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In the harbor, ships carrying ammunition exploded in a shower of smoke and fire, while petrol from a severed pipeline exacerbated the chaos. Soon, the spilled fuel ignited, sending a wall of flames at breakneck speed across the port. And as more and more vessels succumbed to the blaze, a menacing black cloud descended upon the city.

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After the German bombers had departed, the waters of Bari harbor were filled with survivors: men who had been blasted overboard or jumped to escape the flames. And as rescue ships worked to pluck them from the blazing sea, the scale of the destruction became apparent. In all, some 17 ships had been lost, while over 1,000 men had been killed in the attack.

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In the aftermath of the bombing, the press gave it the nickname “Little Pearl Harbor.” And like the surprise assault that had brought America into the war some two years previously, it acted as a solemn wake-up call. However, the true horror of the incident would not become apparent until some days after the attack.

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While survivors were still being plucked from the harbor, the first casualties began to arrive in the city’s British-run hospital. According to reports, most of the men were drenched in oil, the result of having been submerged in the contaminated water. But the burns and shock that they were suffering would turn out to be the least of their worries.

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As the hospital began to fill with injured men, the staff were forced to prioritize their patients. Some, the doctors believed, were relatively uninjured, suffering only from shock and the effects of immersion in the cold, oily sea. And so, they were given blankets and tea and left to rest – often still clad in their soaked uniforms. Tragically, this would prove to be a devastating mistake.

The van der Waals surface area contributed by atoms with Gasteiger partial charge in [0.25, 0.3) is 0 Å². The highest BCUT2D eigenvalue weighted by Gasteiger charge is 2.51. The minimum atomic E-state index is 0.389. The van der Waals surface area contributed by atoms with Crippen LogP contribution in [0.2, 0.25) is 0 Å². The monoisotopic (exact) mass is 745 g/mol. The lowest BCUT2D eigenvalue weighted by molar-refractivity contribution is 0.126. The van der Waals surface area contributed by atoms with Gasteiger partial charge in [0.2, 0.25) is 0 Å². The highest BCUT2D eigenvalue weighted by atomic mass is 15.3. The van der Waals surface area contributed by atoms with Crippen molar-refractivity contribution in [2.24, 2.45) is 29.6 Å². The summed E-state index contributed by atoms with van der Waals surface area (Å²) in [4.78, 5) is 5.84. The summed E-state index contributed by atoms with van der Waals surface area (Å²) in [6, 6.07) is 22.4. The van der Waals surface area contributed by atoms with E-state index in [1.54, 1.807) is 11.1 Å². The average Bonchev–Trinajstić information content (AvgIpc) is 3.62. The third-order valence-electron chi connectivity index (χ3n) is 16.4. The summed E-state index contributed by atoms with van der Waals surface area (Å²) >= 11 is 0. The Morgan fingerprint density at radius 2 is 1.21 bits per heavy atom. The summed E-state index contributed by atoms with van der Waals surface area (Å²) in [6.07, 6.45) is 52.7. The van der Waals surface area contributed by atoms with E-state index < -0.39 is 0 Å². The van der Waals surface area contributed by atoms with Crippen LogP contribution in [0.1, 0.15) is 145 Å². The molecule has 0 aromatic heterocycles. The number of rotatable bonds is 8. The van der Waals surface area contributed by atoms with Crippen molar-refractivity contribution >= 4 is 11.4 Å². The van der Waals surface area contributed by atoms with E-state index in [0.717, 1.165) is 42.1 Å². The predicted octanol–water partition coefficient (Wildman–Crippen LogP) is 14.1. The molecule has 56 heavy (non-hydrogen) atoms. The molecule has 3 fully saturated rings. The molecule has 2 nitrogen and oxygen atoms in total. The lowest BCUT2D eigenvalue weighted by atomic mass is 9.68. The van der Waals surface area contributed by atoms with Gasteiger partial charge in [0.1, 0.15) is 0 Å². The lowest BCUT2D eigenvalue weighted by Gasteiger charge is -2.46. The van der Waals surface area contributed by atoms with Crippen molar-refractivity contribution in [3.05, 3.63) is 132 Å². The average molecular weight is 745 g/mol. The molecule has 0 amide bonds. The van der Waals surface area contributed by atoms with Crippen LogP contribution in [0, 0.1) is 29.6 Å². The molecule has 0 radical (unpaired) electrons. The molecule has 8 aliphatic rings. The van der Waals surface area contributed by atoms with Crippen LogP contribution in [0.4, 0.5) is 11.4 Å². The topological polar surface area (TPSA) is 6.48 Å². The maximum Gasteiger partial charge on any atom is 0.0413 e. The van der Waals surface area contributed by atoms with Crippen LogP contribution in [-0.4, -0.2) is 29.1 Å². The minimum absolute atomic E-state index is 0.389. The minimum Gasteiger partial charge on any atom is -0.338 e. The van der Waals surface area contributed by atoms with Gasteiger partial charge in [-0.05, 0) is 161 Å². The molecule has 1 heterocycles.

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Before long, medical workers began to suspect that something was amiss. On closer investigation, reports claim, many patients did not actually appear to be in shock. For example, instead of suffering from cold extremities, their hands and feet felt warm. And rather than experiencing anxiety, they seemed indifferent and unresponsive.

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By the morning after the attack, all hell had broken loose. Complaining of an unbearable heat, patients were crying out for water and tearing off their bandages in desperation. Meanwhile, others were found to be suffering from terrible blisters and lesions on their skin. And to make matters worse, many of the men had begun to vomit.

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Later, nurse Gwladys Rees would recall, “We began to realize that most of our patients had been contaminated by something beyond all imagination.” Sadly, things continued to get worse. While some men began suffering from painful and swollen eyes, others developed intense coughs. Before long, medical staff began to grow suspicious – had those in the harbor been exposed to some kind of toxic gas?